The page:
Peep this Account: ‘Soccer Problems’ is the Fun Addition You Need in Your Feed

A rising group of young, smart, and enterprising social media influencers are making their mark in the online world of football. Meet Briana Aguila—the fresh face behind the influential media account “Soccer Problems.”

Briana Aguila grew up in L.A. and was raised in a soccer-crazed household. Her own obsession with the beautiful game included venting her high school soccer frustrations online via Twitter, and thus was born Soccer Problems. The account, which points out everyday issues soccer players face, quickly grew in popularity, and now Aguila is involved in multiple aspects of local football even as she smartly observes the larger international scene.

Aguila recently sat down with Urban Pitch to share the best and most challenging aspects of managing Soccer Problems, and her passions inside and outside the beautiful game.

Urban Pitch: How did you get started with creating Soccer Problems? Did you ever think it would become what it is today?

Briana Aguila: My high school team wasn’t the most talented group of girls and as a not-so-smart junior in high school I would rant about it on Twitter. My captains asked me to cut it out so I went to look for a Twitter account I could relate to and when I couldn’t find one I decided to make one myself. I made the account and stayed anonymous for the first year just tweeting what I thought was funny or relatable. Next thing I knew I was on the brink of 100K followers and it hit me that I created this. It’s something that even today I can’t wrap my head around.

Soccer Problems

What does being a soccer and social media influencer mean to you?

It’s not something I take for granted. I love that my opinion means something in the soccer world. My friends always ask me about my opinions or thoughts on what’s going on in the game but to think about it on a larger scale always blows my mind.

What’s the best part about being the brains behind Soccer Problems and what’s the most challenging?

The world it introduced me to. I always knew the soccer community was big but it’s definitely much bigger than I expected. I love the people I’ve met along the way and the influence I’ve seen the account have on younger players.

I think the most challenging thing would be having to stick to the account when I don’t necessarily have the time for it. To elaborate, 2016 was a really tough year for me and I didn’t do much with the account. I felt bad about leaving it alone because it felt like it was going to waste but I really needed a break from it.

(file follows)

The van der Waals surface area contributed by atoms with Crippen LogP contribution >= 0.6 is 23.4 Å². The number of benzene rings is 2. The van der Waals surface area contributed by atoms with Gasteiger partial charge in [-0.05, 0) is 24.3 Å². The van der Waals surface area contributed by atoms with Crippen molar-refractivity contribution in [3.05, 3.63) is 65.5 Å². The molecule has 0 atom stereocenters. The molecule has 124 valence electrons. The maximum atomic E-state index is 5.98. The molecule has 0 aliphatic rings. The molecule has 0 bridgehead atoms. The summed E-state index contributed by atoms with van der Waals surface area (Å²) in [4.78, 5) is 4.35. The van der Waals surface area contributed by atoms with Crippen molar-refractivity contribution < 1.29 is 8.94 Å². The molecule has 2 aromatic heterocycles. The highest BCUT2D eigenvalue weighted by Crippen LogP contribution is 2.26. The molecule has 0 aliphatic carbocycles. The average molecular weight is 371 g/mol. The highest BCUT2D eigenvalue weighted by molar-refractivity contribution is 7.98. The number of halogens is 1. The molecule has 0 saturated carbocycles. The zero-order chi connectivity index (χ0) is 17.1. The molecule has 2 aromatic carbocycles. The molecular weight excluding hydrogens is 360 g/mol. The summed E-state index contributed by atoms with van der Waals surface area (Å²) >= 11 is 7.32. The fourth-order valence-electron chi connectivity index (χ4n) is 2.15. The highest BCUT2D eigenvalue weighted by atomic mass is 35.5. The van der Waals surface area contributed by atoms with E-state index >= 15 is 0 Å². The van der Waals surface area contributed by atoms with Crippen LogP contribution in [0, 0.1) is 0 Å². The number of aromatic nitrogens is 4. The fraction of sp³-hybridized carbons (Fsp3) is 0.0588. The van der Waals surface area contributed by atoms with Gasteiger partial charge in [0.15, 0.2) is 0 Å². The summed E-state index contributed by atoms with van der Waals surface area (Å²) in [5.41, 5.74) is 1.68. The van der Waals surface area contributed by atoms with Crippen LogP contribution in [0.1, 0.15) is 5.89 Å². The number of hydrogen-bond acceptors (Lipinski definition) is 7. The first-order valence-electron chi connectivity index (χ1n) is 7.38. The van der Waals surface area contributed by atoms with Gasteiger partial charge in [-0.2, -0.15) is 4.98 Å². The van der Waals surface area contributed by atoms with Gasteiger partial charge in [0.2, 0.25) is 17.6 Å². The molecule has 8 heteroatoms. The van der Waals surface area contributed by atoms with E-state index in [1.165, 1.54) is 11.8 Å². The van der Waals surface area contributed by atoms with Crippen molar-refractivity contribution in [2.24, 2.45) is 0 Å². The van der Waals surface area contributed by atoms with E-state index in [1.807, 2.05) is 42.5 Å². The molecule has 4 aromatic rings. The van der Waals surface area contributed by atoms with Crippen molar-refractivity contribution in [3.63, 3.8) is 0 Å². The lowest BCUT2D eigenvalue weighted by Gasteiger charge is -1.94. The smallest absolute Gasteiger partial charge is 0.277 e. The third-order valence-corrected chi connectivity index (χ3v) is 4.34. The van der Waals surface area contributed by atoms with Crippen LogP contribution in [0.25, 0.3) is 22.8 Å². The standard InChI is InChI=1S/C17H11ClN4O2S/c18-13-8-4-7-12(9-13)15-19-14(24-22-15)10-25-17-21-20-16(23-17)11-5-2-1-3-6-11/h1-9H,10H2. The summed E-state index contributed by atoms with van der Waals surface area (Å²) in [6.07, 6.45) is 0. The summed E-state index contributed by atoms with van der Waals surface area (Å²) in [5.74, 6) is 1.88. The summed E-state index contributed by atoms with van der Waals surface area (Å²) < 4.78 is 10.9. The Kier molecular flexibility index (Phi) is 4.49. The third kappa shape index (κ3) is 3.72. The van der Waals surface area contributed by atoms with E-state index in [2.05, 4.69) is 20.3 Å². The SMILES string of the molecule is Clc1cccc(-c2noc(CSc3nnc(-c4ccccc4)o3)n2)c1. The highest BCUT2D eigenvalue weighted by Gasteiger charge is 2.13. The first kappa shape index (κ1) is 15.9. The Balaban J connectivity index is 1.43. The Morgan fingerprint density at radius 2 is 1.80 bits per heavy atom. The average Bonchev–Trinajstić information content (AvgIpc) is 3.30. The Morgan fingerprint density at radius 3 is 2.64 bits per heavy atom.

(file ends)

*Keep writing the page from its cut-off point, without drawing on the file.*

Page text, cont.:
How was your family upbringing?

Well I grew up in La Puente but went to school in Whittier/Pico Rivera but I like to tell people I grew up on the soccer field. My parents supported my love for the game, they always encouraged me to enjoy every bit of the journey. I have two younger brothers [and] we all played soccer growing up. I don’t know how my parents did it. We sometimes had nine games a week between the three of us and they always found a way to pull it off. We missed a lot of family functions because we were so busy but I don’t think my parents would have had it any other way.

Soccer Problems

Do you still get out there and play?

I do. I play small sided 7v7 at Griffith Park on Monday nights. I’m also almost always down to play pickup whenever a friend hits me up. It gets tougher as you get older trying to fit the game into your schedule but I know I would probably lose my mind if I didn’t play at all.

We know you’re a goalkeeper but how’s your small-sided and street ball skills?

I grew up playing in the midfield as well, more of a central attacking midfielder than anything. I loved playing on the field and contributing to the attack but I always found myself back in the goal. I didn’t really grow up playing small-sided—that came into the picture after college ball and I like it. I don’t think I’m the greatest street baller but I can definitely hold my ground.

What about your personal style? Are you more casual, athletic, or girly?

My style is all over the place. I dip into a little of everything. I definitely dress more casual and athletic but I love to dress up. I love dresses and skirts because jeans are tough (soccer girl probs) so girly is never off the table.

You mentioned you’re currently single. What are the top traits you look for in a guy?

He needs to be soccer oriented—I feel like that’s self explanatory at this point. Other than that I’m not too picky, just have to feel their personality out. I’m not really giving my dating life much thought lately. I’m only 22 and I’m focused on other things at the moment.

Soccer Problems

Describe the perfect outing or date.

Obviously you can’t go wrong with dinner and a soccer game but I love arcades. Take me to a Round 1 [bowling arcade] or Dave & Busters and I’m pretty much won over. Plus I’ll ball you up at basketball.

What else are you really passionate about outside the world of soccer?

I love my job. I’m the social media manager for Washington Youth Soccer which I know is still technically soccer related but I like the concept of what I’m doing … connecting people with youth soccer in the state of Washington. I guess it’s the same concept as Soccer Problems but it’s different. It feels more personal and a little more rewarding honestly. Other than that I love to travel, I love walking around for hours in a city I’m not familiar with and taking public transportation everywhere I go. I’m also a concert junkie, I’ll go to a show with or without anyone because I love getting lost in the music.

Check out our exclusive podcast with Briana Aguila and follow Soccer Problems on Twitter and Instagram.

Photography by Scott Dukes for Urban Pitch.

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